Wednesday, January 6, 2010

Is Mary the Ark of the New Covenant?

This is a great question to address. Lets start with the Ark of the Old Covenant; what was it? It was just a pretty box with some stuff in it right? Lets check out Exodus 25:
"You shall make an ark of acacia wood, two and a half cubits long, one an a half cubits wide, and one and a half cubits high. Plate it inside and outside with pure gold, and put a molding of gold around the top of it...You shall then make a cover of pure gold, two cubits and a half long, and one and a half cubits wide. Make two cherubim of beaten gold for the two ends of the cover, fastening them so that one cherub springs direct from each end...[and more details]"
Within this chapter we find that the ark was more than "just a pretty box," or at least God thought so. He laid out very detailed measurements for it and how it was to be made and the area it was to be kept. When finished it didn't just hold "some stuff," but three items: the ten commandments (Dt 10:2), the Rod of Jesse (somewhere in OT), and manna from the desert (Ex 16:34). It was this that was overshadowed by God and He dwelt among them.

Now when we consider the things that the ark held we see that they were all types of Jesus. Jesus is the true Manna come down from heaven of which we eat and never die (John 6). Jesus is the true high priest who offers the one sacrifice (Heb 4:14). And Jesus is the Word of God made flesh (John 1). Jesus is the fulfillment of the OT types, so one begins to wonder what the fulfillment of the ark is. What is it that was overshadowed by God and through which He became man and dwelt among us?

In Luke 1:35 we find the angel telling Mary "...The holy Spirit will come upon you and the power of the Most High will overshadow you. Therefore the child to be born will be called holy, the Son of God." Well, it would appear that Mary is a likely candidate for the New Ark of the Covenant, is there anything else to support this?

Yes! Luke continues with the travels of Mary, how she journeyed to the hill country to visit her cousin Elizabeth. At her greeting John the baptist leaps for joy and Elizabeth cries out "How should this be that the Mother of my Lord should come to me?" Mary remains there for three months and I'm sure brought blessings upon the house.

In the OT we hear the Ark's journey in the hill country (2 Sam 6). The ark was being brought away from the Philistines to Jerusalem when Uzzah reached out and touched it when he wasn't supposed to. Upon his death David cries out "How can the ark of the Lord come to me?" The ark is then taken to the home of Obededom and left there for three months during which it greatly blesses the household. At the end of this time David brings it into Jerusalem leaping and dancing before it.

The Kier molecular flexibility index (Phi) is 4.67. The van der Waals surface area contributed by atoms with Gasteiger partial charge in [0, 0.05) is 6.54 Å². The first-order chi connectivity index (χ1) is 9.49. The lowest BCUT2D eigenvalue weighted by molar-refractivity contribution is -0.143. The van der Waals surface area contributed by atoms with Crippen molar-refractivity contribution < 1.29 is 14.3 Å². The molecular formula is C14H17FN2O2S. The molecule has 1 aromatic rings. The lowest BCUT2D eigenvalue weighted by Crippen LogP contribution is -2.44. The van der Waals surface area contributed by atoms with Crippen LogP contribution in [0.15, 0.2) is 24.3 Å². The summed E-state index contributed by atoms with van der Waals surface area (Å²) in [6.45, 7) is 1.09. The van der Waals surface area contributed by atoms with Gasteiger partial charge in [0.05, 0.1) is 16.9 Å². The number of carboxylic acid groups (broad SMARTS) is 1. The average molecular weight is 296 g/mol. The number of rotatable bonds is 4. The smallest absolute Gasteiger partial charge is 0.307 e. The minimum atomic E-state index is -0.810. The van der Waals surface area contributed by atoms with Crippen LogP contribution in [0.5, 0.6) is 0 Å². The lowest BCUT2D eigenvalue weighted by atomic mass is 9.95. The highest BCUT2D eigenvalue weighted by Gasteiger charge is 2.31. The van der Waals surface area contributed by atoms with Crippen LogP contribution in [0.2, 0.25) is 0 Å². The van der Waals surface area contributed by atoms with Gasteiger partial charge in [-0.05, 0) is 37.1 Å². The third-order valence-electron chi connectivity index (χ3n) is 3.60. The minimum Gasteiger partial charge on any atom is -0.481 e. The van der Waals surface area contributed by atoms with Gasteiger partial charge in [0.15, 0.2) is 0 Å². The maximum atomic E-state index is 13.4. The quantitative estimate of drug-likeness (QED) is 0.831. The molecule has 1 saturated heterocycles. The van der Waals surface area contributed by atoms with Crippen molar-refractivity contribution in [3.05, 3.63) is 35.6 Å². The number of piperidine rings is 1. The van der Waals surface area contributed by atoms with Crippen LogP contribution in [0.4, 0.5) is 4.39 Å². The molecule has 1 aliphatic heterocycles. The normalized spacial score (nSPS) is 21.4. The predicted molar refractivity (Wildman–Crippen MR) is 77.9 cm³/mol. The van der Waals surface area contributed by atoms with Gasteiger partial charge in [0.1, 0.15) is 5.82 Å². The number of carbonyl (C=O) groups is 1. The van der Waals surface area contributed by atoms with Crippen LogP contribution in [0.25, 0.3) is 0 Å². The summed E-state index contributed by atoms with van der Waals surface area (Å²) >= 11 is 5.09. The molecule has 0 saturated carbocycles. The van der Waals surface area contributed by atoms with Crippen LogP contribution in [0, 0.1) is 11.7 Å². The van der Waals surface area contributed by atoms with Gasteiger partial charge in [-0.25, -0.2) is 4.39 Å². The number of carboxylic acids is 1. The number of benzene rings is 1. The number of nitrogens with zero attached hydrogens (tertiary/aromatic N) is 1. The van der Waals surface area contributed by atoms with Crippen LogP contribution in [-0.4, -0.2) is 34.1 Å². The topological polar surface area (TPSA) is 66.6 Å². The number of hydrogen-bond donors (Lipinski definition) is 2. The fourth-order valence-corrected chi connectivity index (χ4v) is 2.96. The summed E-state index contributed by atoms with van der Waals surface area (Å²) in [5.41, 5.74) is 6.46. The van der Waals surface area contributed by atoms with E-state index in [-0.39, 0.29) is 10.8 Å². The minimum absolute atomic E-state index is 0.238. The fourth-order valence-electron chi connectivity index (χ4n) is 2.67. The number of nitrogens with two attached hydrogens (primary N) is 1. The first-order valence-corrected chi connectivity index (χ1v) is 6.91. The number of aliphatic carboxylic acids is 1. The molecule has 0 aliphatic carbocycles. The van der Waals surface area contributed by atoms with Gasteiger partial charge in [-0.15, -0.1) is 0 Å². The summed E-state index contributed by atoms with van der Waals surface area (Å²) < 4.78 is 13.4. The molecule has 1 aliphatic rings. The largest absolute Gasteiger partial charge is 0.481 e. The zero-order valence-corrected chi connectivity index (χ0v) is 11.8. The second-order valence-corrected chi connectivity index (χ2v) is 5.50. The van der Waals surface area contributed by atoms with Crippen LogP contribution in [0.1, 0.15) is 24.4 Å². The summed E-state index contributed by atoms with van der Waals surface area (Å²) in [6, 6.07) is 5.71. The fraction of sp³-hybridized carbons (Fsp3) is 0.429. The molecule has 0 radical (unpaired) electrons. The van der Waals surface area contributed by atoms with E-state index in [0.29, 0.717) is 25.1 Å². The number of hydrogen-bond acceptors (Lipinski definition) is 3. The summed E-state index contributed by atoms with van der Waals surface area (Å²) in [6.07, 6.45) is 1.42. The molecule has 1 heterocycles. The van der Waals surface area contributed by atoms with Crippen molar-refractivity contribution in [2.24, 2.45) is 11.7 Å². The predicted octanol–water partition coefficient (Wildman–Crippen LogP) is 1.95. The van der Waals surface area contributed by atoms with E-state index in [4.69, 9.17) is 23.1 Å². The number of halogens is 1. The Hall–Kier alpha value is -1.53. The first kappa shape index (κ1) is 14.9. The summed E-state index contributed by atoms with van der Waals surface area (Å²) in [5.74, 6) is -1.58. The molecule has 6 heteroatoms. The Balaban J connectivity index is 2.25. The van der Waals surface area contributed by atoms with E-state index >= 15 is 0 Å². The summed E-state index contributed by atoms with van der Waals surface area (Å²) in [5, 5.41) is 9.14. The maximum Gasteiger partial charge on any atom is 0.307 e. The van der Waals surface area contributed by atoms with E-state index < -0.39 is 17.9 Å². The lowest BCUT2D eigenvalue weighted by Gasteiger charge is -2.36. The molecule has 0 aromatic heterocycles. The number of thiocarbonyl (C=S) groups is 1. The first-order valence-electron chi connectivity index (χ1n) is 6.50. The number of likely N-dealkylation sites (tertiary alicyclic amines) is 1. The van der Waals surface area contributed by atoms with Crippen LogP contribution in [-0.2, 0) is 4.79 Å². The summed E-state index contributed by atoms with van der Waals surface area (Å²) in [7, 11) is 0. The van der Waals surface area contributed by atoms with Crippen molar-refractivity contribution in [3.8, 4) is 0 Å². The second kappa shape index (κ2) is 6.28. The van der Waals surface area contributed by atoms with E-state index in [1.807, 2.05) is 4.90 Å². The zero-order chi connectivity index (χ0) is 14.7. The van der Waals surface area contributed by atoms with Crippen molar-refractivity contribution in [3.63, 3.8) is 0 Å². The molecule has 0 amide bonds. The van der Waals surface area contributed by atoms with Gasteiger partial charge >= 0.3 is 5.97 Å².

The parallels are clearly there, is it enough? Is there anything else?

Well, the ark of the OC had exact specifications and was carefully made, without flaw. Christians (at least until after Luther) believed that Mary was carefully made by God so that she would be without flaw and a fitting dwelling place for God.

And finally we come back to Revelation and the Ark and the Woman. If we put ourselves in the mindset of the Jews of the time what would they have heard? That John saw a vision of the Ark of God! The ark that has been missing for years and is a powerful weapon of Israel, leading them in battles. How marvelous and exciting! What does it look like (is it as glorious as described)? Where is it? How do we find it? Oh how exciting!

Yet John doesn't describe it. He describes everything else, every other vision is full of eyes and wings and fiery wheels, but this vision that the Jews would have been drooling over to hear more gets only a couple lines? There is an ark and some loud thunder...quite a let down.

But if we remember that at the time the bible was written there were no chapter or verse dividers there is the possibility for more. Could it be that John is describing the ark when he describes the woman? "The Lord's temple is opened and you could see the ark within the temple, a woman clothed with the sun..."

This makes sense to me, but this isn't new teaching (if it were I would doubt it). There have been Christians throughout history who've seen this connection.
Athanasius of Alexandria (c. 296-373) was the main defender of the deity of Christ against the second-century heretics. He wrote: "O noble Virgin, truly you are greater than any other greatness. For who is your equal in greatness, O dwelling place of God the Word? To whom among all creatures shall I compare you, O Virgin? You are greater than them all O [Ark of the] Covenant, clothed with purity instead of gold! You are the ark in which is found the golden vessel containing the true manna, that is, the flesh in which divinity resides" (Homily of the Papyrus of Turin).
This is just a brief post, there are others who've written whole books on this topic (and done a much better job). Further readings:

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